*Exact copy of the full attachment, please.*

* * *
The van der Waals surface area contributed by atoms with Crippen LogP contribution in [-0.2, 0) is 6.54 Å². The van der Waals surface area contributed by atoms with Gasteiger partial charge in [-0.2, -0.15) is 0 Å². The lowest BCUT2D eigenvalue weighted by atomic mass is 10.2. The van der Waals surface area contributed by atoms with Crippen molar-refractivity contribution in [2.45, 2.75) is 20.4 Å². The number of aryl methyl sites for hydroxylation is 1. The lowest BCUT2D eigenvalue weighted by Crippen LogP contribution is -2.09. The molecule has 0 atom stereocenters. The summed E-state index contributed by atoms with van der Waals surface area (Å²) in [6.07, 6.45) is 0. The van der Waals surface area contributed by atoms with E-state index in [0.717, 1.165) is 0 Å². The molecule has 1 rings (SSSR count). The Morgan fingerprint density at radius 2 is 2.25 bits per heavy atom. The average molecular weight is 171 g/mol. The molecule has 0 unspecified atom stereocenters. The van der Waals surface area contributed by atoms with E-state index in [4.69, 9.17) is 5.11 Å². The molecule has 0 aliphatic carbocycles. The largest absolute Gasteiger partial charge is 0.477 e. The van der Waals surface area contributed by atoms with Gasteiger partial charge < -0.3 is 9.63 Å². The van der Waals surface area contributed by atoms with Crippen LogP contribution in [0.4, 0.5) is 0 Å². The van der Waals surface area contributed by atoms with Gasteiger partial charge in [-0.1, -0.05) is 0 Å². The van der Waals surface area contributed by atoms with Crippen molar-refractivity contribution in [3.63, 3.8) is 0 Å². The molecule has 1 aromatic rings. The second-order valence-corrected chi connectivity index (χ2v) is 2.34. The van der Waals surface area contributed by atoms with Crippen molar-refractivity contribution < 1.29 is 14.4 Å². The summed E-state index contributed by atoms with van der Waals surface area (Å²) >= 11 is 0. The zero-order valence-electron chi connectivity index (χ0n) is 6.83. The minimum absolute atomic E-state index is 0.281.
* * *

The van der Waals surface area contributed by atoms with Crippen LogP contribution in [-0.2, 0) is 6.54 Å². The van der Waals surface area contributed by atoms with Gasteiger partial charge in [-0.2, -0.15) is 0 Å². The lowest BCUT2D eigenvalue weighted by atomic mass is 10.2. The van der Waals surface area contributed by atoms with Crippen molar-refractivity contribution in [2.45, 2.75) is 20.4 Å². The number of aryl methyl sites for hydroxylation is 1. The lowest BCUT2D eigenvalue weighted by Crippen LogP contribution is -2.09. The molecule has 0 atom stereocenters. The summed E-state index contributed by atoms with van der Waals surface area (Å²) in [6.07, 6.45) is 0. The van der Waals surface area contributed by atoms with E-state index in [0.717, 1.165) is 0 Å². The molecule has 1 rings (SSSR count). The Morgan fingerprint density at radius 2 is 2.25 bits per heavy atom. The average molecular weight is 171 g/mol. The molecule has 0 unspecified atom stereocenters. The van der Waals surface area contributed by atoms with E-state index in [4.69, 9.17) is 5.11 Å². The molecule has 0 aliphatic carbocycles. The largest absolute Gasteiger partial charge is 0.477 e. The van der Waals surface area contributed by atoms with Gasteiger partial charge < -0.3 is 9.63 Å². The van der Waals surface area contributed by atoms with Crippen LogP contribution in [0.4, 0.5) is 0 Å². The van der Waals surface area contributed by atoms with Gasteiger partial charge in [-0.1, -0.05) is 0 Å². The van der Waals surface area contributed by atoms with Crippen molar-refractivity contribution in [3.63, 3.8) is 0 Å². The molecule has 1 aromatic rings. The second-order valence-corrected chi connectivity index (χ2v) is 2.34. The van der Waals surface area contributed by atoms with Crippen molar-refractivity contribution < 1.29 is 14.4 Å². The summed E-state index contributed by atoms with van der Waals surface area (Å²) >= 11 is 0. The zero-order valence-electron chi connectivity index (χ0n) is 6.83. The minimum absolute atomic E-state index is 0.281.